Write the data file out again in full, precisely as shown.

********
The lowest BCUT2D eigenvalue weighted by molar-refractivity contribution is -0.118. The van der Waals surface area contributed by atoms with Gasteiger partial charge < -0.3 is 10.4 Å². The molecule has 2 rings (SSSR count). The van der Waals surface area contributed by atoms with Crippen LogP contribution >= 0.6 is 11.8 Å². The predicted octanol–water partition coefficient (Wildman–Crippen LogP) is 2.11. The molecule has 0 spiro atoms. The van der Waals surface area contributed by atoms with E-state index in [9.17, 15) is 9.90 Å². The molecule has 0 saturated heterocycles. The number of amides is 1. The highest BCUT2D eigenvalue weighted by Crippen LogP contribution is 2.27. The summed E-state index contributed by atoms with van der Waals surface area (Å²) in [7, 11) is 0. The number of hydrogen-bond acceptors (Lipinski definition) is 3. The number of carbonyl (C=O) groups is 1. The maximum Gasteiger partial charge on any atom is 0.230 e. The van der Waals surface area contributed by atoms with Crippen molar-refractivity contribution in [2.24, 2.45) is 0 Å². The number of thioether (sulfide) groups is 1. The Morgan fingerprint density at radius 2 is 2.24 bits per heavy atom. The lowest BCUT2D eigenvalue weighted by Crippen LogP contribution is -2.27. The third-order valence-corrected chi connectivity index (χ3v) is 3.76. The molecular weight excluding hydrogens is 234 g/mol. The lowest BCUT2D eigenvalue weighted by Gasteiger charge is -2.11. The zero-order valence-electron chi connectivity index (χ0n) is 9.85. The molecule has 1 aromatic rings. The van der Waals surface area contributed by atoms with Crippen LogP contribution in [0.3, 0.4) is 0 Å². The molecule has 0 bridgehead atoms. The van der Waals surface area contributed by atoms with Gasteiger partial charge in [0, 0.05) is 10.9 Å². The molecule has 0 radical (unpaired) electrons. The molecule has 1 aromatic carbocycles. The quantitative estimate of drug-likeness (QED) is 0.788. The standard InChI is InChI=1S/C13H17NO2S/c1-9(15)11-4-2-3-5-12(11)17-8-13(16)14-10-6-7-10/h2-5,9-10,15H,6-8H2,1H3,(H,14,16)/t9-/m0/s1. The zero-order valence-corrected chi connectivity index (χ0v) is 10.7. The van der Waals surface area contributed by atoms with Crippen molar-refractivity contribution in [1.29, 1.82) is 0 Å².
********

The lowest BCUT2D eigenvalue weighted by molar-refractivity contribution is -0.118. The van der Waals surface area contributed by atoms with Gasteiger partial charge < -0.3 is 10.4 Å². The molecule has 2 rings (SSSR count). The van der Waals surface area contributed by atoms with Crippen LogP contribution >= 0.6 is 11.8 Å². The predicted octanol–water partition coefficient (Wildman–Crippen LogP) is 2.11. The molecule has 0 spiro atoms. The van der Waals surface area contributed by atoms with E-state index in [9.17, 15) is 9.90 Å². The molecule has 0 saturated heterocycles. The number of amides is 1. The highest BCUT2D eigenvalue weighted by Crippen LogP contribution is 2.27. The summed E-state index contributed by atoms with van der Waals surface area (Å²) in [7, 11) is 0. The number of hydrogen-bond acceptors (Lipinski definition) is 3. The number of carbonyl (C=O) groups is 1. The maximum Gasteiger partial charge on any atom is 0.230 e. The van der Waals surface area contributed by atoms with Crippen molar-refractivity contribution in [2.24, 2.45) is 0 Å². The number of thioether (sulfide) groups is 1. The Morgan fingerprint density at radius 2 is 2.24 bits per heavy atom. The lowest BCUT2D eigenvalue weighted by Crippen LogP contribution is -2.27. The third-order valence-corrected chi connectivity index (χ3v) is 3.76. The molecular weight excluding hydrogens is 234 g/mol. The lowest BCUT2D eigenvalue weighted by Gasteiger charge is -2.11. The zero-order valence-electron chi connectivity index (χ0n) is 9.85. The molecule has 1 aromatic rings. The van der Waals surface area contributed by atoms with Crippen LogP contribution in [0.3, 0.4) is 0 Å². The molecule has 0 bridgehead atoms. The van der Waals surface area contributed by atoms with Gasteiger partial charge in [0, 0.05) is 10.9 Å². The molecule has 0 radical (unpaired) electrons. The molecule has 1 aromatic carbocycles. The quantitative estimate of drug-likeness (QED) is 0.788. The standard InChI is InChI=1S/C13H17NO2S/c1-9(15)11-4-2-3-5-12(11)17-8-13(16)14-10-6-7-10/h2-5,9-10,15H,6-8H2,1H3,(H,14,16)/t9-/m0/s1. The zero-order valence-corrected chi connectivity index (χ0v) is 10.7. The van der Waals surface area contributed by atoms with Crippen molar-refractivity contribution in [1.29, 1.82) is 0 Å².